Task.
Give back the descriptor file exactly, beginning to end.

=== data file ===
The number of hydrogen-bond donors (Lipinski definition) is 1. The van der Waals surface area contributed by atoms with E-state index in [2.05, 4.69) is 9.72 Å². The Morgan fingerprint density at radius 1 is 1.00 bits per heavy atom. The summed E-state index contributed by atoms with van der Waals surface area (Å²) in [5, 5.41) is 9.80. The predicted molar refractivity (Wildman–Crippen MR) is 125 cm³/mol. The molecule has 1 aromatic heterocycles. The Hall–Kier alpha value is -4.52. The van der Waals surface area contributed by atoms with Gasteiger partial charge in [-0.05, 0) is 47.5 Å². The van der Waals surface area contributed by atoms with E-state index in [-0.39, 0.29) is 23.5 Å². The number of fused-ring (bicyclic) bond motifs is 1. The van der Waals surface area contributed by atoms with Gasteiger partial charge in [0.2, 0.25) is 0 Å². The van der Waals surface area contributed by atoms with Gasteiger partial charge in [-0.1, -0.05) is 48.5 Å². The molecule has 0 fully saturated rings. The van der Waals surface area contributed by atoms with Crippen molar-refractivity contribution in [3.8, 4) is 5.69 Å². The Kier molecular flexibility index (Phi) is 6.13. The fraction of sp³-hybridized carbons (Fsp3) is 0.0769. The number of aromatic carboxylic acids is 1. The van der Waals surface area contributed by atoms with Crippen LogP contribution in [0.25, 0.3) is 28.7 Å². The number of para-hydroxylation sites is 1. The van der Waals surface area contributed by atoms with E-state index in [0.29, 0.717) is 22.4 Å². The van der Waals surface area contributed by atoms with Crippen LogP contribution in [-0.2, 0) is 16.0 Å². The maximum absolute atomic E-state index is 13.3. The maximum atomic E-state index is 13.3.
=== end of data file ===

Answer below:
The number of hydrogen-bond donors (Lipinski definition) is 1. The van der Waals surface area contributed by atoms with E-state index in [2.05, 4.69) is 9.72 Å². The Morgan fingerprint density at radius 1 is 1.00 bits per heavy atom. The summed E-state index contributed by atoms with van der Waals surface area (Å²) in [5, 5.41) is 9.80. The predicted molar refractivity (Wildman–Crippen MR) is 125 cm³/mol. The molecule has 1 aromatic heterocycles. The Hall–Kier alpha value is -4.52. The van der Waals surface area contributed by atoms with Gasteiger partial charge in [-0.05, 0) is 47.5 Å². The van der Waals surface area contributed by atoms with E-state index in [-0.39, 0.29) is 23.5 Å². The number of fused-ring (bicyclic) bond motifs is 1. The van der Waals surface area contributed by atoms with Gasteiger partial charge in [0.2, 0.25) is 0 Å². The van der Waals surface area contributed by atoms with Gasteiger partial charge in [-0.1, -0.05) is 48.5 Å². The molecule has 0 fully saturated rings. The van der Waals surface area contributed by atoms with Crippen molar-refractivity contribution in [3.8, 4) is 5.69 Å². The Kier molecular flexibility index (Phi) is 6.13. The fraction of sp³-hybridized carbons (Fsp3) is 0.0769. The number of aromatic carboxylic acids is 1. The van der Waals surface area contributed by atoms with Crippen LogP contribution in [0.25, 0.3) is 28.7 Å². The number of para-hydroxylation sites is 1. The van der Waals surface area contributed by atoms with E-state index in [0.29, 0.717) is 22.4 Å². The van der Waals surface area contributed by atoms with Crippen LogP contribution in [-0.2, 0) is 16.0 Å². The maximum absolute atomic E-state index is 13.3. The maximum atomic E-state index is 13.3.